Home Events [Job Talk] Roadmaps of Inequality: Treaties, Legal Contracts, and the Production of State Violence

[Job Talk] Roadmaps of Inequality: Treaties, Legal Contracts, and the Production of State Violence

Wednesday, February 12, 2020
3pm – 4:30pm
279 Haines Hall

Presented by Theresa Rocha Beardall, PhD, Assistant Profeessor in the Department of Sociology at Virginia Tech

State violence has long shaped the political, social, and economic well-being of American Indians and tribal nations in the United States. The historical record makes it clear that Native Peoples endured horrific atrocities at the hands of federal and state agents. Recent data on police killings of American Indians and Alaska Natives between 2008–2017 indicate that American Indians and Alaska Natives are at a significantly higher risk of being killed by police than are Whites. To explain how historical acts of violence committed against Native Peoples help us to understand the contemporary risk of lethal police violence, Dr. Rocha Beardall use these data to frame treaties and federal Indian law and policy as a series of legal contracts, and show that the Native risk of being killed by police is a function of these formal documents. As a result, she argues that contracts provide us with a powerful roadmap to understand the terms and conditions of state violence, as well as the role that law enforcement officers and other state agents play in upholding settler interests and social control.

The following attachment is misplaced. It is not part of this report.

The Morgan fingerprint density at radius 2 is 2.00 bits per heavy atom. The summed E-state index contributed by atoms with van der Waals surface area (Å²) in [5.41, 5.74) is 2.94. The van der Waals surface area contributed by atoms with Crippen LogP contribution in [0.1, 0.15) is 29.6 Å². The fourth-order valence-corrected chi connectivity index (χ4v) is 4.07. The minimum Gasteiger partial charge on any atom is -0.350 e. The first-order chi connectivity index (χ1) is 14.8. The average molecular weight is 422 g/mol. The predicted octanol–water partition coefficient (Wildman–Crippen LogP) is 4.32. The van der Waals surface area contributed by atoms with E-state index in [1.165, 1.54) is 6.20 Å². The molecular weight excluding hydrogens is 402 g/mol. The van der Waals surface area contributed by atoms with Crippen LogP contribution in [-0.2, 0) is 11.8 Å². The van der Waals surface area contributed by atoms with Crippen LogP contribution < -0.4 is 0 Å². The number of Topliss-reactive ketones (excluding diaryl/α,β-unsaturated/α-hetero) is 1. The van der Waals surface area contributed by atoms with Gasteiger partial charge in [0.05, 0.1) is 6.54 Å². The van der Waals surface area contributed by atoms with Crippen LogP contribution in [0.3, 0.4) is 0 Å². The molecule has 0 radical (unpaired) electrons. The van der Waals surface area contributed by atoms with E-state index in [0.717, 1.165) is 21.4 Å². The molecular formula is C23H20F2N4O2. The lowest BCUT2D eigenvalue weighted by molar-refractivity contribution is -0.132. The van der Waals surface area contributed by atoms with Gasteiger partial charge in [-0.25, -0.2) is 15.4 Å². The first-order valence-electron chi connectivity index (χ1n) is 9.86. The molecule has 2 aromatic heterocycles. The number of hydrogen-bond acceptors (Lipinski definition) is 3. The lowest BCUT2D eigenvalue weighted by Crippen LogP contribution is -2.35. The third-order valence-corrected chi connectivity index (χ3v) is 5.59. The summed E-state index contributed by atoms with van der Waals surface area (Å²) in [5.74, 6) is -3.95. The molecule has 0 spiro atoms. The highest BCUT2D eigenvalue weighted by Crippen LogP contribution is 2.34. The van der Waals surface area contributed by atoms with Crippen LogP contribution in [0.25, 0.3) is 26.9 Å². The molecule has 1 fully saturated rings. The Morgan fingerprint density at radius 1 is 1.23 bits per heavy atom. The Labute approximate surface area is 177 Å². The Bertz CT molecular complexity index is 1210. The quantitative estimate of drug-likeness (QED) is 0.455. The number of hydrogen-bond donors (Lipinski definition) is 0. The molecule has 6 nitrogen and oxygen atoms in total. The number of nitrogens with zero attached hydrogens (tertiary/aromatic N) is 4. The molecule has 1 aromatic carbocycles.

Theresa Rocha Beardall (Oneida/Sault Ste. Marie) is an Assistant Professor of Sociology and American Indian Studies at Virginia Tech. She received her Ph.D. from Cornell University in Sociology (2019) and her J.D. from the University of Illinois at Urbana-Champaign (2014). Theresa’s research investigates how systems of law and agents of the state create and reinforce social inequality. In one thread, she examines how the legal construction of tribal sovereignty has shifted over time and the implications of this change for the social, political, and legal status of American Indians. In the second thread, she examines the role that labor law and community activism play in shaping and redefining local law enforcement practices. Throughout her work, she pays critical attention to the way that contractual agreements distribute power, legal advantages, and economic incentives. Theresa is a proud Los Angeleno and former high school science teacher at Locke High School.

The UCLA American Indian Studies Center and UCLA Department of Sociology — Job Talk

UCLA is a tobacco-free campus. All-day parking ($13) and short-term parking (payable at pay stations) are available in Lots 2, 3 and 4 (enter the campus at Hilgard and Westholme avenues). For more information, call 310-825-7315.


Feb 12 2020


3:00 PM - 4:30 PM


Haines Hall


UCLA Department of Sociology

Other Organizers

American Indian Studies Center

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